Characteristics of successfully implemented telemedical applications
1 Norwegian Centre of Telemedicine, University Hospital of Northern Norway, Tromsø, Norway
2 Department of Nursing and Health Science, University of Tromsø, Tromsø, Norway
3 Department of Clinical Psychiatry, University of Tromsø, Tromsø, Norway
Implementation Science 2007, 2:25 doi:10.1186/1748-5908-2-25Published: 27 July 2007
There has been an increased interest in the use of telemedical applications in clinical practice in recent years. Considerable effort has been invested in trials and experimental services. Yet, surprisingly few applications have continued beyond the research and development phase. The aim of this study is to explore characteristics of successfully implemented telemedical applications.
An extensive search of telemedicine literature was conducted in order to identify relevant articles. Following a defined selection process, a small number of articles were identified that described characteristics of successfully implemented telemedical applications. These articles were analysed qualitatively, drawing on central procedures from Grounded Theory (GT), including condensation and categorisation. The analysis resulted in a description of features found to be of importance for a successful implementation of telemedicine. Subsequently, these features were discussed in light of Science and Technology studies (STS) and the concept of 'social negotiation'.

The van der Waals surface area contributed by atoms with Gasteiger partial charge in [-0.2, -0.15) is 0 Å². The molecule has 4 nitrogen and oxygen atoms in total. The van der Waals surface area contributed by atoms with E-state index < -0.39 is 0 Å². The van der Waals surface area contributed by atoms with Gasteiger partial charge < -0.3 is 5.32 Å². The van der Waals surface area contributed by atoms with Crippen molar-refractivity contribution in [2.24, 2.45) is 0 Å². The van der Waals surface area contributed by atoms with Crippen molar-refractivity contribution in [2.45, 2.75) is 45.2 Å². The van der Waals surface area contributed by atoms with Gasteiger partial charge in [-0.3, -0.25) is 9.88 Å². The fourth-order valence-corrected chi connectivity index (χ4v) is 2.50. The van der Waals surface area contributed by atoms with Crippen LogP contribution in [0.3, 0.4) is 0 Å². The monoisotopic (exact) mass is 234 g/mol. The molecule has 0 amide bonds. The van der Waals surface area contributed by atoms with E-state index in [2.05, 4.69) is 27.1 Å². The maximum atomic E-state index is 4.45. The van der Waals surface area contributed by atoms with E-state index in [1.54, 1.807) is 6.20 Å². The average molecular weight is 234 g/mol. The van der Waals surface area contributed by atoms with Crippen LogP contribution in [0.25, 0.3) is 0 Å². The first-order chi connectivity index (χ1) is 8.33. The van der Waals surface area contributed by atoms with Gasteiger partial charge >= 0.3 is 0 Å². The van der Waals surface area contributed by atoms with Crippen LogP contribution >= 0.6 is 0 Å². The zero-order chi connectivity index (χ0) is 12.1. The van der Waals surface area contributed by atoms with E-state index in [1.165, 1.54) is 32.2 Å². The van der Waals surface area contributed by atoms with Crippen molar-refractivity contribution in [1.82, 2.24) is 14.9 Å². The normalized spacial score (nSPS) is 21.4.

Telemedical applications introduced into routine practice are typically characterised by the following six features: 1) local service delivery problems have been clearly stated, 2) telemedicine has been seen as a benefit, 3) telemedicine has been seen as a solution to political and medical issues, 4) there was collaboration between promoters and users, 5) issues regarding organizational and technological arrangements have been addressed, and 6) the future operation of the service has been considered.
Our findings support research arguing that technologies are not fixed entities moving from invention through diffusion and into routine use. Rather, it is the interplay between technical and social factors that produces a particular outcome. The success of a technology depends on how this interplay is managed during the process of implementation.